Acqua Pazza ("Crazy water") is a straightforward Italian restaurant located at 36 West 52nd Street, 212 582-6900. The name is derived from the way in which Italian fishermen in the 15th century prepared their fish taken from the Mediterranean: cooked with cherry tomatoes and sautéed in salt water so as not to use up the precious sweet water. Although there is a heavy fish and seafood presence, those who prefer veal, lamb, poultry, or dishes done with beef will not be disappointed.
On a recent afternoon we enjoyed luncheon at this popular spot. Its décor is simple, but great care is given to the preparation of food. We began with cocktails, a Cosmopolitan for me and a Negroni for my companion. We scanned the long menu and were delighted to note each choice described as to its ingredients. From the six salads we selected Marzolina, a delicious mix of grilled Portobello mushroom, arugula, roasted hazelnuts, Montasio cheese and a tomato garnish. Salads are $8 to $11.
Among the eight pasta dishes we were intrigued by Taglioni, espresso-flavored pasta, done with rock shrimp and porcini mushrooms in a seafood broth. Other choices are Caprici, spiral pasta, eggplant, salted ricotta, plum tomato and basil; Spaghettini with squid, scallops, mussels, clams, shrimp and tomato; Linguettine with baby clams, olive oil, Pinot Grigio; Mezzemaniche, short rigatoni with red and yellow peppers, tropea onions, gaeta olives and tomato; Gnocchetti, spinach and ricotta gnocchi with gaeta olives and tomato; Tortelli, filled with salami, taleggio cheese, ragu of mushrooms and beef and Cavatelli, short oval pasta with slowly roasted leg of wild boar ragu. Pasta dishes are $16 to $18.
For our entrees we chose Orata, pan seared sea bream with golden raisins, pignolas, lemon and fresh herbs. It was a new approach to this good fish and the flavor was enhanced by the fine preparation. Other seafood choices include Grilled Wild Canadian Salmon with grated fennel and Piemonte mustard chive sauce; Sauteed Shrimp with white wine and lemon sauce; Grilled Yellow Fin Tuna with an aged balsamic vinegar reduction; and Frilled Atlantic Swordfish with citrus reduction, white wine and wild mushrooms.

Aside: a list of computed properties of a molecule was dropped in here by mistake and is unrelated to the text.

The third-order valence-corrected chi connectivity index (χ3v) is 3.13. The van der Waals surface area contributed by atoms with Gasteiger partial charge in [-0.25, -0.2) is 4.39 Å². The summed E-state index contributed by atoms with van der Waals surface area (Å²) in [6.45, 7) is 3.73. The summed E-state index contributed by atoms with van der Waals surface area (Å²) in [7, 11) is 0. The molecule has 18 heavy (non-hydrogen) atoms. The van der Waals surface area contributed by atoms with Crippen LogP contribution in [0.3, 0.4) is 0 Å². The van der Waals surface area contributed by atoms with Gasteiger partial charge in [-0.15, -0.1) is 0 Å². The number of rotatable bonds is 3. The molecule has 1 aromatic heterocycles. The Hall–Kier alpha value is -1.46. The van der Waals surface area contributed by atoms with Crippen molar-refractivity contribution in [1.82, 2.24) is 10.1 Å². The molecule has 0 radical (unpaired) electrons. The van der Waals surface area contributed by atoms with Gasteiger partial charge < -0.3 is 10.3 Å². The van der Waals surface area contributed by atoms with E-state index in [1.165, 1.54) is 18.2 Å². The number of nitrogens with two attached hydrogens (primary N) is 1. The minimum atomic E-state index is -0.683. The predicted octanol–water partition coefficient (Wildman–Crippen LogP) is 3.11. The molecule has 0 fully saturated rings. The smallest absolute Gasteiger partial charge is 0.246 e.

Our other entree was Arlesiana, veal pounded very thin with grilled asparagus, roasted pepper, melted mozzarella and Parmigiana. This too was an excellent choice and on my next visit there are several other entrees to taste including Quaglie, grilled quail wrapped in pancetta; Capone, breast of capon filled with fontina cheese, prosciutto di Parma, mushrooms and white wine; Involtini, veal rolled with escarole, mozzarella, golden raisins, sautéed tomato and a hint of cream; Medaglioni, veal medallions with wild mushrooms, herbs and white wine; Agnello, braised lamb shank with Barbaresco wine, caramelized shallots and roasted potato. Luncheon entrees are $19 to $26.
At dinner Ossobuco is on the menu as are Portafoglio, veal filled with fontina cheese, prosciutto, walnuts and a Barolo wine sauce; Anitra, pan seared breast of duck with a brandy cream cranberry reduction; Cervo, a pan seared venison with chestnuts and a Barolo wine sauce and Fiorentina, marinated aged T-bone steak. Dinner entrées are $24 to $34.
There is an extensive wine list and wines also are available by the glass. Our choices were Pinot Grigio for my companion and San Giovese di Romagne for me.
There are antipasto with such choices as Charred Octopus, served warm with red onions, olive oil, seawater broth and cherry tomato; Polenta with mushroom ragu; Calamari e Gamberi, grilled Atlantic squid, shrimp, borlotti beans and baby field greens; Spec e Pere, Bartlett pear wrapped in baked speck, mache salad, walnut with gorgonzola cheese dressing and Antipasto misto, assorted salami, buffalo mozzarella, pepper, Sardinia anchovies, Portobello mushroom and artichoke. Prices are $9 to $12.
Desserts are mouth-watering. We shared a chocolate trio of delicious kinds of desserts and a fine Baba au Rhum done with three rums. Cappuccino ended our fine repast.
Hours: Lunch: Monday through Friday 11:30 a.m. to 3 p.m.
The dollar sign indicates the approximate cost of dining for two persons, excluding beverages, tax and gratuity.